SouthTalks is a series of events (including lectures, performances, film screenings, and panel discussions) that explores the interdisciplinary nature of Southern Studies. This series is free and open to the public, and takes place in the Tupelo Room of Barnard Observatory unless otherwise noted.

Mar
4
Wed
SouthTalks: “Racist Kitsch for the Twenty-First Century? Anthropomorphic Asians, Kawaii-style, and the Culture of Cute” @ Tupelo Room, Barnard Observatory
Mar 4 @ 12:00 pm – 1:00 pm

Movement and Migration Series Lecture: “Racist Kitsch for the Twenty-First Century? Anthropomorphic Asians, Kawaii-style, and the Culture of Cute” with Leslie Bow

Leslie Bow

We understand the harm embodied by mammy cookie jars, minstrel coin banks, and any number of household items depicting African Americans during the Jim Crow era, yet these demeaning anthropomorphic objects have found new iterations in the twenty-first century: the global circulation of the Asian figure as saltshaker, kitchen timer, and decor. How is it that such commodities manage to circumvent taboos surrounding ethnic caricature that now surround their infamous progenitors in the US South? How do these new forms of racial kitsch evade contextualization as racist kitsch?

In part, the answer lies in the rise of the Japanese style known as kawaii or “cute style” since the 1970s, an aesthetic form that has specific resonance for Asian racialization. This talk explores the racial feelings that the “cute” enables and draws upon narratives of African American collectors of black memorabilia to engage Asian Americans’ ambivalent relationship to racialized kawaii things.

Leslie Bow is Vilas Distinguished Achievement Professor of English and Asian American Studies at the University of Wisconsin-Madison.

SouthTalks is a series of events (including lectures, performances, film screenings, and panel discussions) that explores the interdisciplinary nature of Southern Studies. This series is free and open to the public, and takes place in the Tupelo Room of Barnard Observatory unless otherwise noted.

Mar
18
Wed
SouthTalks: “Always in Season” with Jacqueline Olive @ Overby Auditorium
Mar 18 @ 5:00 pm – 6:00 pm

Visiting Documentarians Series: “Always in Season”  with Jacqueline Olive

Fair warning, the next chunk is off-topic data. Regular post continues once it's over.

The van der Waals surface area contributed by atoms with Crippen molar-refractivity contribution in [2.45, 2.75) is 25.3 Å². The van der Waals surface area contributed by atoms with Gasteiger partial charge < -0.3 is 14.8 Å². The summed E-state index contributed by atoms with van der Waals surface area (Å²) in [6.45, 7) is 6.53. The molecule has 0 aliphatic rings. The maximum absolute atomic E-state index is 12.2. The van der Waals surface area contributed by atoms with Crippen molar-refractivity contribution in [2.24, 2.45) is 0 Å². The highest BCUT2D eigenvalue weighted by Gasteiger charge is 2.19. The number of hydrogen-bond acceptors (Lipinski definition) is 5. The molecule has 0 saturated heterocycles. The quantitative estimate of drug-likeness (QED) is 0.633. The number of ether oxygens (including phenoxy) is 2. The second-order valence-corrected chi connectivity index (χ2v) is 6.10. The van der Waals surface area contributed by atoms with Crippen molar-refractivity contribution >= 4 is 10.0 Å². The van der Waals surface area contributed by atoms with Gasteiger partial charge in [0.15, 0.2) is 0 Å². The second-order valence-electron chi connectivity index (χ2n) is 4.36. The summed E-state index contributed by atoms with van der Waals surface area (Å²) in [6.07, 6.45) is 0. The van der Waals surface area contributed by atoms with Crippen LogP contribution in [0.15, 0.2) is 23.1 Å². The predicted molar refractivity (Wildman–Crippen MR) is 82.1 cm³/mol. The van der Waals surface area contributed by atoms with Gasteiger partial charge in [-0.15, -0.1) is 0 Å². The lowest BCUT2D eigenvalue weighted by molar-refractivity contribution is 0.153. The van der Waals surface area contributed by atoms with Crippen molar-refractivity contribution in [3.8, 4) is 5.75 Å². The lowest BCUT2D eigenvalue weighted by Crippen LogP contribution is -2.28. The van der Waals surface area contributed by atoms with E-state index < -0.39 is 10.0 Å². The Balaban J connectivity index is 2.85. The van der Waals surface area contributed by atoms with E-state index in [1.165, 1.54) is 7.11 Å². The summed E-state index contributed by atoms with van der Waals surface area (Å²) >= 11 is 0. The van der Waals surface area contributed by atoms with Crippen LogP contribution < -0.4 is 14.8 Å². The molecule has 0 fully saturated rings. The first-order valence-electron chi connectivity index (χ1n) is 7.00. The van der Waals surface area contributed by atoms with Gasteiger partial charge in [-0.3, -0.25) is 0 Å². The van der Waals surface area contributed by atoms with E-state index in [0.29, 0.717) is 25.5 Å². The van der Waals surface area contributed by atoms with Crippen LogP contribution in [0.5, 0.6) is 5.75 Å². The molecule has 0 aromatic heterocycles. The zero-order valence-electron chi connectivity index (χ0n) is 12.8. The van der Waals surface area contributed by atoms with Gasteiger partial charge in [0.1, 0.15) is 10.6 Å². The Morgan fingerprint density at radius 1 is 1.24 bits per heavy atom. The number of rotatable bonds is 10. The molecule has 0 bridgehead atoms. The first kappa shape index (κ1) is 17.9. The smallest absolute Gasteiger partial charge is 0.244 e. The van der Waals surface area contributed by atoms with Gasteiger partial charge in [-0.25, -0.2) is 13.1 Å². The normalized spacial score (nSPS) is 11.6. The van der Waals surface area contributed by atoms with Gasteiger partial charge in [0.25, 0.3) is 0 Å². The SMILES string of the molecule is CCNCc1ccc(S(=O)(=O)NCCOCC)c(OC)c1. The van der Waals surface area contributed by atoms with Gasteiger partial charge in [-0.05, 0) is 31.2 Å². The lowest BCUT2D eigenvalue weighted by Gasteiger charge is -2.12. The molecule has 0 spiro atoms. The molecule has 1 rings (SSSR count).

Jacqueline Olive

Jacqueline Olive is an independent filmmaker and immersive media producer with fifteen years of experience in journalism and film. Always in Season, her debut feature documentary, explores the lingering impact of more than a century of lynching and connects this form of racial terrorism with racial violence today. The film follows Claudia Lacy as she moves from paralyzing grief to leading the fight for justice for her son, Lennon Lacy, who was found hanging from a swing set in rural North Carolina in 2014. As the film unfolds, Lennon’s case—and the suspicions surrounding it—intersect with stories of other communities committed to breaking the silence of their own recent histories and leading the way to justice. This event is cosponsored by the Oxford Film Festival, March 18–22.

SouthTalks is a series of events (including lectures, performances, film screenings, and panel discussions) that explores the interdisciplinary nature of Southern Studies. This series is free and open to the public, and takes place in the Tupelo Room of Barnard Observatory unless otherwise noted. This event is in the Overby Center Auditorium.

Apr
7
Tue
SouthTalks: “You Asked for the Facts” with Mary Blessey @ Overby Auditorium
Apr 7 @ 5:30 pm – 6:30 pm

You Asked for the Facts with Mary Blessey

Robert F. Kennedy

In 1966 four years after the historic enrollment of James Meredith at the University of Mississippi, student activists devised a plan to defy Mississippi’s speaker ban and bring Robert F. Kennedy to the university to reveal the truth about former governor and staunch segregationist Ross Barnett.

Mary Blessey is a Mississippi filmmaker and recent graduate of the Center’s MFA in Documentary Expression program. She received her MA in Southern Studies, also from the University of Mississippi, and she is the owner and founder of her production company, Holley Street Media. Her film, You Asked for the Facts, is a component of Blessey’s MFA thesis project.

SouthTalks is a series of events (including lectures, performances, film screenings, and panel discussions) that explores the interdisciplinary nature of Southern Studies. This series is free and open to the public, and takes place in the Tupelo Room of Barnard Observatory unless otherwise noted. (This event will be in the Overby Auditorium.)

Apr
30
Thu
SouthTalks: “LGBTQ+ Activism and Advocacy in Mississippi” @ Butler Auditorium, Inn at Ole Miss
Apr 30 @ 3:00 pm – 5:00 pm

Future of the South Initiative Lecture: “LGBTQ+ Activism and Advocacy in Mississippi”

Co-hosted by the Isom Center and part of the Oxford Pride schedule, we will hear from advocates and activists about their work to make Mississippi a more welcoming, safer, and fairer state for LGBTQ+ people.

SouthTalks is a series of events (including lectures, performances, film screenings, and panel discussions) that explores the interdisciplinary nature of Southern Studies. This series is free and open to the public, and takes place in the Tupelo Room of Barnard Observatory unless otherwise noted. This event will be in the Butler Auditorium at the Inn at Ole Miss.